Recent data from the UK's Higher Education Statistics Agency (HESA) has revealed that the proportion of UK students dropping out of higher education before their second year has risen for the second year in a row. The first-year dropout rate for students aged under 21 in 2014–15 was 6.2%, an increase on the figure for 2013–14, which was 6%. Although the rate has yet to reach the highs of the 1990s, when dropout rates peaked at almost 8%, the fact that it has increased will concern institutions. The increase reinforces institutions' need for sustainable student success strategies, supported by student success solutions that gather and analyze data and initiate interventions that help retain students.
Institutions can spot warning signs sooner
In comparison with other regions in the world, UK student retention and success rates are high, especially when compared with the US, where the issues of retention and timely degree completion are much worse. However, this should not be used as a benchmark or taken as a mark of success, because institutions need to be taking the steps to ensure that the warning signs (i.e. at-risk behaviors) are spotted sooner, especially given that the focus has now shifted from student access to outcomes.
Unfortunately, very few institutions are set up to manage student retention and success with a coherent approach across disciplines that begins when the student settles on a course and continues through to graduation. In addition to an overall increase in first-year dropout rates, HESA also revealed a rise in the first-year dropout rate for first-degree entrants from the most disadvantaged areas. This figure was 8.8% in 2014–15, up from 8.2% the year before and 7.7% in 2012–13. Students from disadvantaged backgrounds often have to overcome significant challenges to get into higher education, and the figures indicate that the increase in tuition fees in England and other parts of the UK in 2012–13 may have had some influence on students' decision about whether to stay on. Thankfully, many institutions are working on strategies that focus on the first-year experience, which is undoubtedly an important and sometimes unsettling time for students. However, it is crucial that institutions are working across the whole student lifecycle to support all students throughout their studies and as they prepare for work or postgraduate study.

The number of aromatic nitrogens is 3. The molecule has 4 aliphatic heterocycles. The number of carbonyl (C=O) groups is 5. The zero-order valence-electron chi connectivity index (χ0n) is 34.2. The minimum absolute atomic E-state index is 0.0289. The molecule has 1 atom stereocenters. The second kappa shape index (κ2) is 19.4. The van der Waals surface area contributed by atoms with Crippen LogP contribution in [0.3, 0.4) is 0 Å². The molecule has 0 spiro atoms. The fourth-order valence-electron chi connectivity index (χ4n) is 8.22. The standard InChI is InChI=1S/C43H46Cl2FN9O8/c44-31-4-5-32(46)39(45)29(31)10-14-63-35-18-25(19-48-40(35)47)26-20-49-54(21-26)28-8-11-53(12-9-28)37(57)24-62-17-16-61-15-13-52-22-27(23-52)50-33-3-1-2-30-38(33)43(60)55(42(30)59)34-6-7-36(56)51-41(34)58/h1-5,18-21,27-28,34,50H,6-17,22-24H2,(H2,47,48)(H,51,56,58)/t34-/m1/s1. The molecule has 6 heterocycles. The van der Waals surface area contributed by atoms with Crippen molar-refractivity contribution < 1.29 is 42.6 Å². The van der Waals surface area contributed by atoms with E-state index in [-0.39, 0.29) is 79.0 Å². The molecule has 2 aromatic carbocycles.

Institutions must be strategic in developing the right strategies to increase student retention, from building a better understanding of the metrics involved to improving communication between the various constituents of an institution. Furthermore, given the availability of student success solutions – some of which have moved beyond analytics and toward the initiation of interventions – there is no reason for institutions not to spot at-risk students earlier. Robust solutions offer students real-time access to their progress and expectations, and give faculty a picture of how students are performing so that they can project where they are heading and design interventions as at-risk behaviors are identified. Moreover, student support staff can have a simple tool to help recommend courses to their students and put decision-making data in the hands of students directly.
At the end of the day, if institutions in the UK do not work harder to understand and address the reasons for the increase in student attrition, they will fail to meet student expectations, degrade the quality of the educational experience on campus, and consequently damage the institution's reputation. In an increasingly competitive higher education market, institutions will also find it difficult to attract prospective students.
On the Radar: Jenzabar GPS empowers students to achieve academic and career goals, IT0008-000305 (March 2017)
On the Radar: Salesforce Advisor Link connects the dots to enable student success, IT0008-000298 (December 2016)
On the Radar: EduNav steers success for students and institution, IT0008-000297 (December 2016)
2017 Trends to Watch: Higher Education, IT0008-000285 (November 2016)
Ovum Decision Matrix: Selecting a Student Success Solution for Higher Education, 2016–17, IT0008-000273 (June 2016)
Navneet Johal, Research Analyst, Education Technology